Book Notes #15: “The Finnish Way” By Katja Pantzar

by | Jun 7, 2023

A thoughtful introduction to Finnish culture and principles. I knew very little about Finland and its culture, and I read this book based because it was recommended by Kindle. I’ve been reading a lot of self-help books lately. So this one fits right in.

The Finnish Way
By Katja Pantzar

Here are my main takeaways. I like that each chapter has a bulleted list of takeaways, too.

  • Sisu
    The unofficial motto of Finland is “Sisu, sauna, and Sibelius.” Sauna is self-explanatory in that Finland has many saunas, and that’s where you go to relax and connect with others. Sibelius is the name of a famous composer (and music notation software).

    Sisu is Finnish fortitude or resilience. It’s having a stiff upper lip and rolling with the punches. It’s the gritty and minimalist way of life.

    Pantzar spends a significant amount of time in search of a definition of what seems to be an ineffable concept that is at the heart of the Finnish ethos.

    Daily examples of sisu include taking the stairs, fix things instead of buying new things, cycle/walk to work/school.

    Sisu is a way of life to actively transform the challenges that come our way into opportunities…Sisu is an ancient Finnish construct relating to mental toughness, fortitude, and resilience…It’s the ability to endure significant stress, while taking action against seemingly impossible odds.

  • The Sea is a Pharmacy 
    Pantzar moved from Canada to Finland (where her ancestors are from) and describes her exhilarating experience going for a dip in the ice cold water. Apparently swimming in cold water serves as a sort of “shock therapy” that can provide relief and healing. It can relieve stress.

    Cold water may even help with depression. The more you do it, the more tolerance you gain for the cold. She seems to yearn now for an icy bath instead of an evening drink.

    She even goes for a 15-to-30 second cold shower occasionally. There are historical examples of this practice: The Romans used to take cold baths and then go into warm baths.

    As my stamina and sisu grow, I develop a better resistance to cold and it no longer feels so painful during those first seconds of immersion. There’s also a ‘no pain, no gain’ mind-set that I adopt, for I have discovered that those first initial seconds of extreme discomfort will be rewarded by a fantastic feeling of bliss.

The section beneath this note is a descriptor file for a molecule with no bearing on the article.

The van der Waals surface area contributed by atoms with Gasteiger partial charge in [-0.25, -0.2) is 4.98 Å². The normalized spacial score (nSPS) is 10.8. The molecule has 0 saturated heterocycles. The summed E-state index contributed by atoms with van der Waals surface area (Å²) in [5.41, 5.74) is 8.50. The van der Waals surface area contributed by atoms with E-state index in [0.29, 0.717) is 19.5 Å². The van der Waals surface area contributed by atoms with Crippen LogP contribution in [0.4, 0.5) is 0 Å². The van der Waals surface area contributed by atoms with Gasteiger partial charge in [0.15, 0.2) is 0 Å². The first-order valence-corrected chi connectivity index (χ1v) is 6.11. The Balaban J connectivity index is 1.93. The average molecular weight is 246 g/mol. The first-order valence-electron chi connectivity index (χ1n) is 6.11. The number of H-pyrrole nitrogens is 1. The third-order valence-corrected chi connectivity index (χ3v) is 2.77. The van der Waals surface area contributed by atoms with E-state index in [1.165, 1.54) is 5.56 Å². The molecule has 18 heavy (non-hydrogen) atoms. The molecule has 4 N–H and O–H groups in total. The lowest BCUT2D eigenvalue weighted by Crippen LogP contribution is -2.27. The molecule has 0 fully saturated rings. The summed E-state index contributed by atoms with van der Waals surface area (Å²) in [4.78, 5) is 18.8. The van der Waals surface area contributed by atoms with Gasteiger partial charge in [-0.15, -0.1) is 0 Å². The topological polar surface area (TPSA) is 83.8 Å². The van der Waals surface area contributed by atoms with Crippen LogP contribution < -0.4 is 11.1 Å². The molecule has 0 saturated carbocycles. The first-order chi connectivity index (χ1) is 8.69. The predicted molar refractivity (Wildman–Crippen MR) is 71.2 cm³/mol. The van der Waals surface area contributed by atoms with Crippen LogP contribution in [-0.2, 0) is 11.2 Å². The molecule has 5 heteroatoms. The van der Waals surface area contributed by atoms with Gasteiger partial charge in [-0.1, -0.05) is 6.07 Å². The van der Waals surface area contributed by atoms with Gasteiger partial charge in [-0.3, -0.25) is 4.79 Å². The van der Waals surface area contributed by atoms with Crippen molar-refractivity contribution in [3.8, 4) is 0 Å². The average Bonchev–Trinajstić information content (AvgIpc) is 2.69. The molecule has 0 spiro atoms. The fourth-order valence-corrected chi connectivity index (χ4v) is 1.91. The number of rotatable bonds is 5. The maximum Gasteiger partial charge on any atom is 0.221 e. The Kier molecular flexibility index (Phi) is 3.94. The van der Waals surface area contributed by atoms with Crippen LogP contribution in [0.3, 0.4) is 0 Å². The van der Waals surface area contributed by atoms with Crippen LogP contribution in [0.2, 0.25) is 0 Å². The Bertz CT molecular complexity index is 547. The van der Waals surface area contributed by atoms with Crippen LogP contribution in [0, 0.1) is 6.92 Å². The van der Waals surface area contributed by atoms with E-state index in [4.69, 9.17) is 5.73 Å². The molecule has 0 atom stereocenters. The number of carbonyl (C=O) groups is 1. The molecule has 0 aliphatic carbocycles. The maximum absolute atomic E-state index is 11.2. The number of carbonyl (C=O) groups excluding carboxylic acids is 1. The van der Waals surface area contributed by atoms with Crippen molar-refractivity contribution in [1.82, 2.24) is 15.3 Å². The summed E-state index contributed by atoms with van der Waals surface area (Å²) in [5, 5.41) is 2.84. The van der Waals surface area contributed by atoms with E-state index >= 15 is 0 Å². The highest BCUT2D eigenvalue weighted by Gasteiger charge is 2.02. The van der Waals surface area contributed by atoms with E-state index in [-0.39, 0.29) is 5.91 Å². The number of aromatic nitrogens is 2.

A dip of about thirty seconds to one minute in water that’s on average 4 degrees Celsius during the winter months causes what’s known as a ‘hormone storm,’ as many of the so-called happy hormones are pushed into action…The happy hormones include endorphins, the body’s natural painkillers; serotonin, dopamine; and oxytocin.

  • Social saunas
    Finns go to saunas to be with other people. It’s been said that you can’t really get to know a Finnish person until you’re in the sauna with them. And it’s totally natural and expected to be naked together in sauna (with your own gender).Of course, many goto saunas to be alone and find peace. The sauna serves as a “natural digital detox zone — phones aren’t allowed and don’t belong in the hot steam.” It’s common practice to dip in cold water and then relax in a sauna.


  • Nature therapy
    Finns like to be outdoors. Going for a hike, run, bike is common practice. When you walk outside, you feel better and soak up the elements. A short walk can lower blood pressure and help your muscles relax.

    When you stand in the forest and look up at the trees, your own problems seem small…

    For Finns, the forest is akin to a church or temple.

  • Baby boxes
    The Finnish government sends expecting mothers a baby box which has a range of items such as sleeping bags, cloth diapers, and so on. Mothers even park their babies in strollers bundled up in the cold outside. Perhaps it’s a way of building sisu at a young age.


  • Movement as medicine
    I quite liked Pantzar’s commentary on the topic liike on lääke or movement as medicine, as well as hyötyliikunta or incidental exercise. Obviously, physical exercise has many health benefits and it’s an important part of the Finnish culture.

    Incidental exercise is like cleaning the house (and getting your steps in) or taking the stairs instead of the elevator. You can systemically build in movement into your daily routines.

    As everyone knows, sitting is the new smoking.

  • Nordic Minimalism

    Less is more. Finnish design puts an emphasis on minimalism and functionalism. Get out of the way so and use what you need.A couple Finnish inventions are the dish-drying cupboard and pedestrian reflector.

    There’s a national Cleaning Day where Finns clean out their homes and give away/recycle belongings. The key is to focus less on possessions and more on experiences


  •  Quotables

    A called concept called “everyman’s rights” (jokamiehen oikeus) means that everyone can walk, ski, or cycle in the countryside so long as they don’t harm the natural environment or landowner’s property.


    I ladle water from a bucket over the heated rocks of the sauna’s stove to create löyly, the hot steam that rises when the water hits the sauna stove’s rocks.


    Finnish holds a reputation of being a hard language to learn… it lacks articles such as “a” and “the,” and it’s totally genderless – there is no “he” or “she” — instead hän refers to men and women, another nod to equality.